To any of you following the blog, my apologies for being away. Sometimes life gets busy.
the topic I’ve been pondering is in the title. Anyone who enters into psychotherapy does so because they want to change. Something’s wrong; the person is unhappy– typically diagnosable with a mental disorder. In many cases, people will simply see a primary care doctor and get a prescription for some kind of medication rather than engage in talk therapy. This is another way of dealing with the symptoms. The person’s hope is that it’s possible to change without having to do anything other than learn how to take the medication regularly. However, they may have to learn to deal with other issues, such as side effects from medication. These may include things like weight gain and sexual dysfunction. But if the side effects are less unpleasant than the symptoms, then they’ll do it.
Other people may not want to take medications. Is it possible to get relief from symptoms through talk therapy alone? Well, yes. Cognitive therapy in particular has been examined in clinical trials and found to be equal to medication– and with no physical side effects. The length of treatment in many cases is about the same amount of time you would spend taking a class at a community college– and the work is probably not as hard as some of those courses! But there is homework, and cognitive therapists will tell you that if you don’t do the homework, you won’t get the results.
I’ve had various experiences with clients over the years, but one thread is that people hope that by coming to therapy they’ll get “all better real fast.” If I could do that for people (to the extent and at the rate they want) I’d have a clinic with my name on it and infomercials on TV. So the bad news is, the miracle cure in the world of talk therapy doesn’t exist (yet– let’s be optimistic). BUT the good new is, there is a clear and workable path to feeling better, and for many it is not that long. AND the principles for change have long been well known.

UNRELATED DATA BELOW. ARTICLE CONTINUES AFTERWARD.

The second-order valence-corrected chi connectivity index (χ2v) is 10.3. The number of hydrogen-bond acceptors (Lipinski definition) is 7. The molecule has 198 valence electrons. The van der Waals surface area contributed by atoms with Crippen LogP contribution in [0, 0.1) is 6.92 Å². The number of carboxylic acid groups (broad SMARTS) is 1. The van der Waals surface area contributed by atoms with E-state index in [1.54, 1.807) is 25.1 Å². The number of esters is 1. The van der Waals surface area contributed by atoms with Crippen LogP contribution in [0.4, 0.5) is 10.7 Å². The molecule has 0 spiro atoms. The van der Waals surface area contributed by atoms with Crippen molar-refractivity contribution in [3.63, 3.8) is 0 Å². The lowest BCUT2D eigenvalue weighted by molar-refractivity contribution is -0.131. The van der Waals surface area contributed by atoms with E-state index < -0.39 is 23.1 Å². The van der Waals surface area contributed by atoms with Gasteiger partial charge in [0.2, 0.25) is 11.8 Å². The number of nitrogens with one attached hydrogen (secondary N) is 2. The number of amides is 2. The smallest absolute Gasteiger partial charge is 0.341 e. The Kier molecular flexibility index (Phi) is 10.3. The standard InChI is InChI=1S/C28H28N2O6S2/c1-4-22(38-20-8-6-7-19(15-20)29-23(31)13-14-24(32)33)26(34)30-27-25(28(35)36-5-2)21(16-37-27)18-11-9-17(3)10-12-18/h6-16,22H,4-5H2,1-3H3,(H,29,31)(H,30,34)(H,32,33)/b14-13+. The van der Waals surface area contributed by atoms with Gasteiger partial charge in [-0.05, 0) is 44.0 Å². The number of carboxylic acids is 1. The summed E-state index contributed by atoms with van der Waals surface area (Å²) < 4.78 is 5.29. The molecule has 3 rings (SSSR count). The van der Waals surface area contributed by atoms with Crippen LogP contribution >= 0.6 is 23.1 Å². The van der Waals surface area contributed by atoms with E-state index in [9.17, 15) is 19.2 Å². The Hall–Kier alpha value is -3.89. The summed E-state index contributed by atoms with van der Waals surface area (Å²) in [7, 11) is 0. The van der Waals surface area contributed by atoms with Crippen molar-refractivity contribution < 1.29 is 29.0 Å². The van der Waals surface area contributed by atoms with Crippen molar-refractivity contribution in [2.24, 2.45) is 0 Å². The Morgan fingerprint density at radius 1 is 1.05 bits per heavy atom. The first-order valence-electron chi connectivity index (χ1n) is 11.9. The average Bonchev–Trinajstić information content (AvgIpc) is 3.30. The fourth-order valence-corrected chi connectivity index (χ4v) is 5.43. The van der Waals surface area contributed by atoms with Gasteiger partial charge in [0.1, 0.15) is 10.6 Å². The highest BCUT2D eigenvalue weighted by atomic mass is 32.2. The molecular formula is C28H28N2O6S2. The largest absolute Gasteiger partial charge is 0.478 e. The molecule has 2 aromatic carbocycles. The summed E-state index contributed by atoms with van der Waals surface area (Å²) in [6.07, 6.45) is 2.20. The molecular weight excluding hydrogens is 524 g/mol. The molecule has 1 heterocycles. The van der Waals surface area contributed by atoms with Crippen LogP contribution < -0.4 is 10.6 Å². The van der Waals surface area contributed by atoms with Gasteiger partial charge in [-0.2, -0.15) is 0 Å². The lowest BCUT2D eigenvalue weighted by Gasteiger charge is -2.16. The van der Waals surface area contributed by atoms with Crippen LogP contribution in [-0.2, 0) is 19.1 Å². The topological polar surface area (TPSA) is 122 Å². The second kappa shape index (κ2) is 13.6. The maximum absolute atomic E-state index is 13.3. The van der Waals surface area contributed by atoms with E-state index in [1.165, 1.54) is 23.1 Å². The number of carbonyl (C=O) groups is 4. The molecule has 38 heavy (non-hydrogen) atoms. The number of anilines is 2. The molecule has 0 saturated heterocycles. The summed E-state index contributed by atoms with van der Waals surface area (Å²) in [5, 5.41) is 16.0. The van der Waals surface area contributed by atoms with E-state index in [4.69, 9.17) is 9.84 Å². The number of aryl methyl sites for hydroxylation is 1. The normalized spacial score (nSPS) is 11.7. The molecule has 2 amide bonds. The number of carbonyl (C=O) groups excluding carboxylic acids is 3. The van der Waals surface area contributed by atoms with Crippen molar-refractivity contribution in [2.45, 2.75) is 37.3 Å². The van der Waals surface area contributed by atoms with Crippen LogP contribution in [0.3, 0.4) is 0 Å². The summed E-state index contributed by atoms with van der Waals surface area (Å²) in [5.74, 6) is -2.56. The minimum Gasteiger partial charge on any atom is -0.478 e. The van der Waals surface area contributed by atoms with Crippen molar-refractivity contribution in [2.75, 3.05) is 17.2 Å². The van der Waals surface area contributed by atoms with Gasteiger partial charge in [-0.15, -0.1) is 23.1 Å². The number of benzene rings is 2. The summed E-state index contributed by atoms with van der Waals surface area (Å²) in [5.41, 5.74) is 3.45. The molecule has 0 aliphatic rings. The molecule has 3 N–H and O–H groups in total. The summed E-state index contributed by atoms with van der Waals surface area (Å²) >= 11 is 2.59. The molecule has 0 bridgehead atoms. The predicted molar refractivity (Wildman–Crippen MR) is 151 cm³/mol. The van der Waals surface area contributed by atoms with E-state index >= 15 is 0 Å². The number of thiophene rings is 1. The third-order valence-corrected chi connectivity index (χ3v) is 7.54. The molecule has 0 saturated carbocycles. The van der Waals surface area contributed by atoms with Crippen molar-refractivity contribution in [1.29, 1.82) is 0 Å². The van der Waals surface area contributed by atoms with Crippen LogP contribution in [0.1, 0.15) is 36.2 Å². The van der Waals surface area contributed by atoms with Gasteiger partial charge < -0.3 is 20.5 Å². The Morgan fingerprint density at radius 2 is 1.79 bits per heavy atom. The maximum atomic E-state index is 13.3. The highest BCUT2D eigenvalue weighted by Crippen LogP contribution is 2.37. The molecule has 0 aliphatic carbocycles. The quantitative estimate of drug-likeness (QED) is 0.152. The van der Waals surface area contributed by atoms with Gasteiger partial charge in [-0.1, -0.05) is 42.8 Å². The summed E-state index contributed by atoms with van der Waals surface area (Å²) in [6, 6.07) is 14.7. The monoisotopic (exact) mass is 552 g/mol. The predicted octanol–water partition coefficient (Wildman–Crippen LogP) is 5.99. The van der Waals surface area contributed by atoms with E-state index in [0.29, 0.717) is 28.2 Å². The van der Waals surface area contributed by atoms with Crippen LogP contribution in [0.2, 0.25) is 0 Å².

Let me digress, but for a purpose. I take guitar lessons. My teacher has been teaching for forty years. He has a student who has been with him for thirty years. I mentioned this to someone I know who is a professional musician. They asked, “isn’t that unethical to charge someone for lessons after that long? shouldn’t they just be playing together as equals?” I tactfully brought this up with my teacher, who I believe to be ethical, and he smiled. “He doesn’t practice,” he said. “He only plays when we’re together, and he does guitar camp for a week once a year.”
I hope the point is quickly taken. There are, in fact, people who come to therapy and are greatly engaged during the session, but who then leave and do nothing to change during the time before the next session. These people make slow progress. I typically give clients homework. I tell them that getting better is a process of learning and change. Some work harder than others. How hard are you working on the changes you want to make?